Prostate cancer (PCa) is the second most common cancer diagnosed among men worldwide. The current PCa diagnostic pathway comes at the cost of substantial overdiagnosis, leading to unnecessary treatment and further testing. Bi-parametric magnetic resonance imaging (bp-MRI) based on apparent diffusion coefficient maps (ADC) and T2-weighted (T2w) sequences has been proposed as a triage test to differentiate between clinically significant (cS) and non-clinically significant (ncS) prostate lesions. However, analysis of the sequences relies on expertise, requires specialized training, and suffers from inter-observer variability. Deep learning (DL) techniques hold promise in tasks such as classification and detection. Nevertheless, they rely on large amounts of annotated data which is not common in the medical field. In order to palliate such issues, existing works rely on transfer learning (TL) and ImageNet pre-training, which has been proven to be sub-optimal for the medical imaging domain. In this paper, we present a patch-based pre-training strategy to distinguish between cS and ncS lesions which exploit the region of interest (ROI) of the patched source domain to efficiently train a classifier in the full-slice target domain which does not require annotations by making use of transfer learning (TL). We provide a comprehensive comparison between several CNNs architectures and different settings which are presented as a baseline. Moreover, we explore cross-domain TL which exploits both MRI modalities and improves single modality results. Finally, we show how our approaches outperform the standard approaches by a considerable margin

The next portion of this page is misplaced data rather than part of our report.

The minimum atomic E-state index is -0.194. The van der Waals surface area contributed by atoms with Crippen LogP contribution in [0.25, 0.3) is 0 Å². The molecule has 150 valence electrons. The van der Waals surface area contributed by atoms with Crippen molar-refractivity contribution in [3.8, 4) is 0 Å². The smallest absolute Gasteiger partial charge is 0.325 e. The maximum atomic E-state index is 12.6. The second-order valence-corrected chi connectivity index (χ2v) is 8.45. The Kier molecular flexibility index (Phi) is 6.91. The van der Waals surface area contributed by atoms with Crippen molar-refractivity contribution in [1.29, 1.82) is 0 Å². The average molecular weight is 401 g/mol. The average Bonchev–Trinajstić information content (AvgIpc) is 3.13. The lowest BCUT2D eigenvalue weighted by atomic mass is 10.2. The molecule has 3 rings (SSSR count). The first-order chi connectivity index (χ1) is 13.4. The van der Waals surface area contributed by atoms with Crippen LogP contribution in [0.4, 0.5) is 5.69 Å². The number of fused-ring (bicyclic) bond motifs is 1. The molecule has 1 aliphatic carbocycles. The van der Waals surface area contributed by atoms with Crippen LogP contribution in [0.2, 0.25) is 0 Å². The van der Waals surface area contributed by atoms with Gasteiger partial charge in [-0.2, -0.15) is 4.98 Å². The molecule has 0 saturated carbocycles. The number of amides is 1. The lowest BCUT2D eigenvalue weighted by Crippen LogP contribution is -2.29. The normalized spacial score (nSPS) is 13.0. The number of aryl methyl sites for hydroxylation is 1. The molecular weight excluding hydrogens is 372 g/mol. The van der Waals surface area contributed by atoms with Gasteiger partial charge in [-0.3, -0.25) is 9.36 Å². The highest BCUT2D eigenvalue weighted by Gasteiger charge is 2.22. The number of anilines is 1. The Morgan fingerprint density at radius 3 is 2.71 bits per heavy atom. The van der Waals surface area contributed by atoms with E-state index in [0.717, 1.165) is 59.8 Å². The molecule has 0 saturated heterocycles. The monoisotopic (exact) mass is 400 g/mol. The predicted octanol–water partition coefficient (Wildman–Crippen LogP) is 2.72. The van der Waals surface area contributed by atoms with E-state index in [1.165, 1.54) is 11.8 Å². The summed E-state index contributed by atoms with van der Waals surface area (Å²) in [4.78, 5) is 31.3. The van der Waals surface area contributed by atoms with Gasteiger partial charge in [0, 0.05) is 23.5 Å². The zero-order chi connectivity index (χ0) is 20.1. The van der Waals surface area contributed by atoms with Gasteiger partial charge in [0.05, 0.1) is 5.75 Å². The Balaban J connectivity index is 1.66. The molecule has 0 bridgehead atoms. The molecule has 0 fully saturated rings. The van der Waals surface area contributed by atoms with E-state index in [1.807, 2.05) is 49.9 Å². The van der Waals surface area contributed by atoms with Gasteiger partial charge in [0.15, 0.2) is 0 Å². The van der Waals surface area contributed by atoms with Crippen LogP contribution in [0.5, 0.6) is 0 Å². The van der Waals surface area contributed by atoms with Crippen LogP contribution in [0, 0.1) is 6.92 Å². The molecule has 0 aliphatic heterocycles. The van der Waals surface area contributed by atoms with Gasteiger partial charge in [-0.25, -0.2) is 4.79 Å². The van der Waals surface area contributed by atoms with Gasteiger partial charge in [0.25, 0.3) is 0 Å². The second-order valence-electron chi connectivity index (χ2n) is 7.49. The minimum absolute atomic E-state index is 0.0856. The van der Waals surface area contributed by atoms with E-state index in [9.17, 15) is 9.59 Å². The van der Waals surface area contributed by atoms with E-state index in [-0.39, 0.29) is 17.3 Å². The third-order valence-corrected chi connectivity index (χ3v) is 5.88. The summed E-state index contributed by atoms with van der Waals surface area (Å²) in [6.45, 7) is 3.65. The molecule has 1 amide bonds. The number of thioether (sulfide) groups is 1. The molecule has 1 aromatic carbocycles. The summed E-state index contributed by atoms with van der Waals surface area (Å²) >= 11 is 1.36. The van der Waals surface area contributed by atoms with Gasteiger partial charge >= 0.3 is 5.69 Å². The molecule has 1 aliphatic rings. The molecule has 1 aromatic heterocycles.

* 13 pages. Article under review 
  

Deep SNP: An End-to-end Deep Neural Network with Attention-based Localization for Break-point Detection in SNP Array Genomic data

Jun 22, 2018
Hamid Eghbal-zadeh, Lukas Fischer, Niko Popitsch, Florian Kromp, Sabine Taschner-Mandl, Khaled Koutini, Teresa Gerber, Eva Bozsaky, Peter F. Ambros, Inge M. Ambros, Gerhard Widmer, Bernhard A. Moser

Diagnosis and risk stratification of cancer and many other diseases require the detection of genomic breakpoints as a prerequisite of calling copy number alterations (CNA). This, however, is still challenging and requires time-consuming manual curation. As deep-learning methods outperformed classical state-of-the-art algorithms in various domains and have also been successfully applied to life science problems including medicine and biology, we here propose Deep SNP, a novel Deep Neural Network to learn from genomic data. Specifically, we used a manually curated dataset from 12 genomic single nucleotide polymorphism array (SNPa) profiles as truth-set and aimed at predicting the presence or absence of genomic breakpoints, an indicator of structural chromosomal variations, in windows of 40,000 probes. We compare our results with well-known neural network models as well as Rawcopy though this tool is designed to predict breakpoints and in addition genomic segments with high sensitivity. We show, that Deep SNP is capable of successfully predicting the presence or absence of a breakpoint in large genomic windows and outperforms state-of-the-art neural network models. Qualitative examples suggest that integration of a localization unit may enable breakpoint detection and prediction of genomic segments, even if the breakpoint coordinates were not provided for network training. These results warrant further evaluation of DeepSNP for breakpoint localization and subsequent calling of genomic segments.

* Accepted at the Joint ICML and IJCAI 2018 Workshop on Computational Biology 
  

Transferability of Deep Learning Algorithms for Malignancy Detection in Confocal Laser Endomicroscopy Images from Different Anatomical Locations of the Upper Gastrointestinal Tract

Feb 24, 2019
Marc Aubreville, Miguel Goncalves, Christian Knipfer, Nicolai Oetter, Helmut Neumann, Florian Stelzle, Christopher Bohr, Andreas Maier